According to the American Cancer Society, approximately 135,000 people will be diagnosed with colorectal cancer in 2017 alone with an estimated 50,000 deaths by year’s end. As the third most commonly diagnosed cancer, this means that one in 22 men or one in 24 women are diagnosed with colorectal cancer in their lifetime. Despite this type of cancer being so common, many people don’t know that much about it.
Here are 7 need-to-know facts about colon cancer
- Routine screening for colon cancer can be effective in early detection and treatment. People with an average risk for colon cancer are usually advised to start screening at age 50. Someone with a family history or who are at higher risk for getting cancer should talk to their doctor about getting screened earlier.
- Though rare, there are genetic mutations that can increase a person’s risk for developing colon cancer. The most common inherited colon cancers are Heriditary Nonpolyposis Colorectal Cancer (HNPCC) or Familial Adenomatous Polyposis (FAP). It is important to realize that carrying the gene that causes these diseases doesn’t meant that you’ll definitely get the disease, just that you’re at an increased risk for it.
- There is an association between colon cancer and diet. Colon cancer is associated with a diet that is high in fat but low in fiber. Physicians aren’t sure why this happens, but there is ongoing research to study it.
- There are other lifestyle habits that are also associated with a higher risk of having colon cancer. Lack of exercise, smoking and alcohol use can all increase a person’s risk.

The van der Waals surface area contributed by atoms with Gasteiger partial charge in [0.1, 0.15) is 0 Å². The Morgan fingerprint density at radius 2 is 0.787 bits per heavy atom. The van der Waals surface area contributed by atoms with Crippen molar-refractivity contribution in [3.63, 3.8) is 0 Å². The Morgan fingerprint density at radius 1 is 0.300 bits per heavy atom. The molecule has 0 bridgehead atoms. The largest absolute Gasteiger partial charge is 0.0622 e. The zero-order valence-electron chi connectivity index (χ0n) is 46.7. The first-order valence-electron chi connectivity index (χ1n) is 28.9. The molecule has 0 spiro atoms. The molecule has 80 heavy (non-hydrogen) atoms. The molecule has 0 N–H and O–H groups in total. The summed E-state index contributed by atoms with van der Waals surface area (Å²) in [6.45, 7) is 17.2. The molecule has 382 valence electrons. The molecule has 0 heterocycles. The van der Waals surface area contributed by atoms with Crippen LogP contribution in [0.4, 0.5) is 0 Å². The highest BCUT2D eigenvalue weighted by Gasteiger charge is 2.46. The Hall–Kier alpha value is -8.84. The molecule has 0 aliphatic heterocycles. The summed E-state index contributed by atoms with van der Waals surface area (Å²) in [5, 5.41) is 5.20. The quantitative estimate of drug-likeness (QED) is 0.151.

- Being of older age (above age 50), African-American race, and a family history of colon cancer are factors that can also increase a person’s risk for getting colon cancer.
- According to the organization, Fight Colorectal Cancer, “60% of colorectal cancer deaths could be prevented with screening.” Routine screening doesn’t have to mean a colonoscopy. Simple tests, such as ALFA’s immunochemical Fecal Occult Blood (iFOB) test, can be very effective as an initial screening tool. With a 99.5% accuracy rate in detecting human fecal occult blood, results are available within minutes.
- Many people don’t have any symptoms in the early stages of colon cancer. As the disease progresses, symptoms include a change in bowel habits, rectal bleeding, stomach discomfort, weakness or unexplained weight loss.
People should be advised to speak with their doctor about their specific risk factors for getting colon cancer, as well as the screening tests, such as ALFA’s iFOB test, that may be appropriate for their situation. Annual iFOB screening tests are covered by insurance at no cost to patients 50 years of age and older.
Please contact us for more information about the iFOB and other cancer marker tests!